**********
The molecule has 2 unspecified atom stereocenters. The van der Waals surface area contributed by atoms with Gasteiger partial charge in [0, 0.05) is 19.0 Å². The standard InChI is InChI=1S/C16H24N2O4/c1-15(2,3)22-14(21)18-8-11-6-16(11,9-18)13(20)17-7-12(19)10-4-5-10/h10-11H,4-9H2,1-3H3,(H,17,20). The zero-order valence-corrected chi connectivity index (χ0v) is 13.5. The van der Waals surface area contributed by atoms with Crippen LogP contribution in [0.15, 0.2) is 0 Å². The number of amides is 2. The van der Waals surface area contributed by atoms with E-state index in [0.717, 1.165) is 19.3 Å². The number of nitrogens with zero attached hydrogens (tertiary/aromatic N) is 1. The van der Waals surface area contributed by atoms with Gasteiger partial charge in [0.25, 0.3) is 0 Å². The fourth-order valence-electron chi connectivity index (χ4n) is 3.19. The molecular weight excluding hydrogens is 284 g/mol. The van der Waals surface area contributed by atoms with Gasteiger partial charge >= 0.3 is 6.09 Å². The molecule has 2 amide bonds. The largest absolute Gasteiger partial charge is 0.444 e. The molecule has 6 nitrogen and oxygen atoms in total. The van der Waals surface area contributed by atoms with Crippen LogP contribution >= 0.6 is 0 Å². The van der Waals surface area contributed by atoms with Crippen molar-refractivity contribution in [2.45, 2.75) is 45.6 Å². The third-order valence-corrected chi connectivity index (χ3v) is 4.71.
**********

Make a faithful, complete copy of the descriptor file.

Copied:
The molecule has 2 unspecified atom stereocenters. The van der Waals surface area contributed by atoms with Gasteiger partial charge in [0, 0.05) is 19.0 Å². The standard InChI is InChI=1S/C16H24N2O4/c1-15(2,3)22-14(21)18-8-11-6-16(11,9-18)13(20)17-7-12(19)10-4-5-10/h10-11H,4-9H2,1-3H3,(H,17,20). The zero-order valence-corrected chi connectivity index (χ0v) is 13.5. The van der Waals surface area contributed by atoms with Crippen LogP contribution in [0.15, 0.2) is 0 Å². The number of amides is 2. The van der Waals surface area contributed by atoms with E-state index in [0.717, 1.165) is 19.3 Å². The number of nitrogens with zero attached hydrogens (tertiary/aromatic N) is 1. The van der Waals surface area contributed by atoms with Gasteiger partial charge in [0.25, 0.3) is 0 Å². The fourth-order valence-electron chi connectivity index (χ4n) is 3.19. The molecular weight excluding hydrogens is 284 g/mol. The van der Waals surface area contributed by atoms with Gasteiger partial charge >= 0.3 is 6.09 Å². The molecule has 2 amide bonds. The largest absolute Gasteiger partial charge is 0.444 e. The molecule has 6 nitrogen and oxygen atoms in total. The van der Waals surface area contributed by atoms with Crippen LogP contribution >= 0.6 is 0 Å². The van der Waals surface area contributed by atoms with Crippen molar-refractivity contribution in [2.45, 2.75) is 45.6 Å². The third-order valence-corrected chi connectivity index (χ3v) is 4.71.